On 09/27, Junio C Hamano wrote:
> Brandon Williams <bmw...@google.com> writes:
> > -   /* Find common prefix for all pathspec's */
> > -   max_prefix = common_prefix(&pathspec);
> > +   /*
> > +    * Find common prefix for all pathspec's
> > +    * This is used as a performance optimization which unfortunately cannot
> > +    * be done when recursing into submodules
> > +    */
> > +   if (recurse_submodules)
> > +           max_prefix = NULL;
> > +   else
> > +           max_prefix = common_prefix(&pathspec);
> >     max_prefix_len = max_prefix ? strlen(max_prefix) : 0;
> I still wonder if we can do better than this, as this would be a big
> cycle-saver especially in recurse-submodules case.
> When you get max_prefix that is "a/b/c", there are three cases:
>  * a/b/c is a path prefix for an entry in the index, e.g. a/b/c/d;
>    you then can safely use it and you do not have to do any
>    recursive invocation of ls-files outside "a/b/c".  You may match
>    a/b/c/d in the toplevel, or you may recurse a/b/c/e that is a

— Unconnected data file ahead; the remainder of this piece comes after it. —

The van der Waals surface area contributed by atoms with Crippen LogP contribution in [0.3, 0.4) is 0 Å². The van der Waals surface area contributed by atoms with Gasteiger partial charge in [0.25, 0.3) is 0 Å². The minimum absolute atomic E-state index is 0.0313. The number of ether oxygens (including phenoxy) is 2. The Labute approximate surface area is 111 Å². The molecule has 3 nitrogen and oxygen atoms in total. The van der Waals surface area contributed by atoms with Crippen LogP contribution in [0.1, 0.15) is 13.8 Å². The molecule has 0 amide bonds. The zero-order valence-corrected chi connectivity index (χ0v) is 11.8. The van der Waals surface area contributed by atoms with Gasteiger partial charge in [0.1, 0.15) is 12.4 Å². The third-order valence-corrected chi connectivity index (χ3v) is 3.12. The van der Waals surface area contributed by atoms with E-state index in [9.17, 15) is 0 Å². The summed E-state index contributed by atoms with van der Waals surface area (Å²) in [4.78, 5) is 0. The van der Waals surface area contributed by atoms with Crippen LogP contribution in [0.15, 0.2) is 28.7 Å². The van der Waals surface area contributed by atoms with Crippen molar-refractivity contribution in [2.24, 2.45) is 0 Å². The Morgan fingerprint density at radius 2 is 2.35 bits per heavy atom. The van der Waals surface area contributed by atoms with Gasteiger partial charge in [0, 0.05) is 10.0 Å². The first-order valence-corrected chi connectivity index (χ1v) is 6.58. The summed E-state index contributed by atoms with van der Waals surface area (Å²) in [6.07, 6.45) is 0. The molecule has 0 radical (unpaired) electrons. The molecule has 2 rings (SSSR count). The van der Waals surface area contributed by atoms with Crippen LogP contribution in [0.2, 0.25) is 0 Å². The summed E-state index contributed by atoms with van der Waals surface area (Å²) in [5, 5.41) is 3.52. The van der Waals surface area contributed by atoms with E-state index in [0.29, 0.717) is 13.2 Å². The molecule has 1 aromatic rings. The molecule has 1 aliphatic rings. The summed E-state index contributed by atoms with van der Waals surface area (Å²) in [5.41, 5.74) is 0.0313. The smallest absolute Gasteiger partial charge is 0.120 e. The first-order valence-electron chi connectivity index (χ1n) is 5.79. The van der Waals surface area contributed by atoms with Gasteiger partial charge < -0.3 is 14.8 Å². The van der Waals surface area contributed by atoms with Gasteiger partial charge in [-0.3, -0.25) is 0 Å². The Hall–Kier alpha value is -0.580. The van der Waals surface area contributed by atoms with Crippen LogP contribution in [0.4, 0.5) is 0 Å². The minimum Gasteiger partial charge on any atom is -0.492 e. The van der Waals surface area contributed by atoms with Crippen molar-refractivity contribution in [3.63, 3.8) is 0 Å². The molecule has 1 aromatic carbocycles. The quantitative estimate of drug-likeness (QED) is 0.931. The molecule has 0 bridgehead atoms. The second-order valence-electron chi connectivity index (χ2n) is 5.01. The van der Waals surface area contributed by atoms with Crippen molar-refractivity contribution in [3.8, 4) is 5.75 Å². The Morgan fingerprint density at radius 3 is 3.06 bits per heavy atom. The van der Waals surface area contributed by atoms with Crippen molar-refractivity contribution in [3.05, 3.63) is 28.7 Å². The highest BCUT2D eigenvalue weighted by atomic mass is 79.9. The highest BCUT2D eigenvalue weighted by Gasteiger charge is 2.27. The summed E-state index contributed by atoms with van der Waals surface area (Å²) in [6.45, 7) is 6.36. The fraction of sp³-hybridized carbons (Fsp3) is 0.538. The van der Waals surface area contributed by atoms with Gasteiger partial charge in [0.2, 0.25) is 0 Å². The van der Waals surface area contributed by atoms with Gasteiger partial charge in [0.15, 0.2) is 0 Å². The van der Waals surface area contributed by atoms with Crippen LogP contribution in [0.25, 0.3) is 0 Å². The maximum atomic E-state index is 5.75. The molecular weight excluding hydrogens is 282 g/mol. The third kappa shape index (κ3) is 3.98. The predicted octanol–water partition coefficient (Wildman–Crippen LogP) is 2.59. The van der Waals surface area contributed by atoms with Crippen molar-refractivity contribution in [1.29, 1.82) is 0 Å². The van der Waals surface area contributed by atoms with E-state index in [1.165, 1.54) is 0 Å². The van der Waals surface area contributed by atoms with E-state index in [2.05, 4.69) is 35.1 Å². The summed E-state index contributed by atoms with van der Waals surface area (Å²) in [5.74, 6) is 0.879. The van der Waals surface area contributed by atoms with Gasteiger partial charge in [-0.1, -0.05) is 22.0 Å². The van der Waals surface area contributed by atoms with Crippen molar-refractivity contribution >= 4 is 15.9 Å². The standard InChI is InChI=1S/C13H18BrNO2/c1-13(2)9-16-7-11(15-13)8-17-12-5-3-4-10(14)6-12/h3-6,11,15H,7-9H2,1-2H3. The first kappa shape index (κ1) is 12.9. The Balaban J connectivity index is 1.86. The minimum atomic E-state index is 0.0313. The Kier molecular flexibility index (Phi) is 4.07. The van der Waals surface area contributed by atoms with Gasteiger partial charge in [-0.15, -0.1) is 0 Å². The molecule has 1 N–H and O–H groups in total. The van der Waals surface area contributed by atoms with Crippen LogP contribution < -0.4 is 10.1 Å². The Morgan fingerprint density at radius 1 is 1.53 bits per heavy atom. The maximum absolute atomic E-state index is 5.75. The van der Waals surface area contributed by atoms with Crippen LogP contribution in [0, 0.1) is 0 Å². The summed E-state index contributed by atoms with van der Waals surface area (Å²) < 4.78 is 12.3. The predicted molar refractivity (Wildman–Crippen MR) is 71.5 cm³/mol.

>    submodule, but you won't have to pay attention to submodules
>    outside.
>  * a leading path of a/b/c, e.g. a/b, is a gitlink or a blob in the
>    index; you can use a/b and you only have to recurse into a/b if
>    that is a submodule; if a/b is a blob, you'd show nothing.
>  * a/b/c itself and no leading path of it appears in the index; you
>    know that nothing will match once you know that you are in this
>    situation.
> Because a gitlink "a/b" sorts at the same location in the index as a
> regular blob "a/b" would, by feeding the max_prefix common_prefix()
> gives you (i.e. "a/b/c") to index_name_pos() to see which one of the
> three situations you are in can be done fairly cheaply, I would
> think.  The index_name_pos() call may find "a/b/c" exactly (case 1),
> or return a location where "a/b/c" would be inserted in the list of
> existing entries.  If there were "a/b" (or "a") in the index, there
> wouldn't be any "a/b/x" (or "a/x") at the same time, so a query for
> "a/b/c" would land you next to (just after) an existing entry that
> is a leading path of it, if such an entry exists, no?  That would
> allow you to tell case 2 above fairly cheaply, I would expect.
> It is a separate issue if adding that support to 4/4 is a good idea;
> I personally think doing it as a separate follow-up patch would make
> more sense, so all of the above is tangent.

I agree that this could be a big cycle saver. At the present I was
working towards getting a working implementation but this should
definitely be addressed in a follow-up patch to introduce the
optimization to the recurse-submodule mode.  It hopefully wouldn't be
too hard to implement seeing as its using string literals.

Brandon Williams

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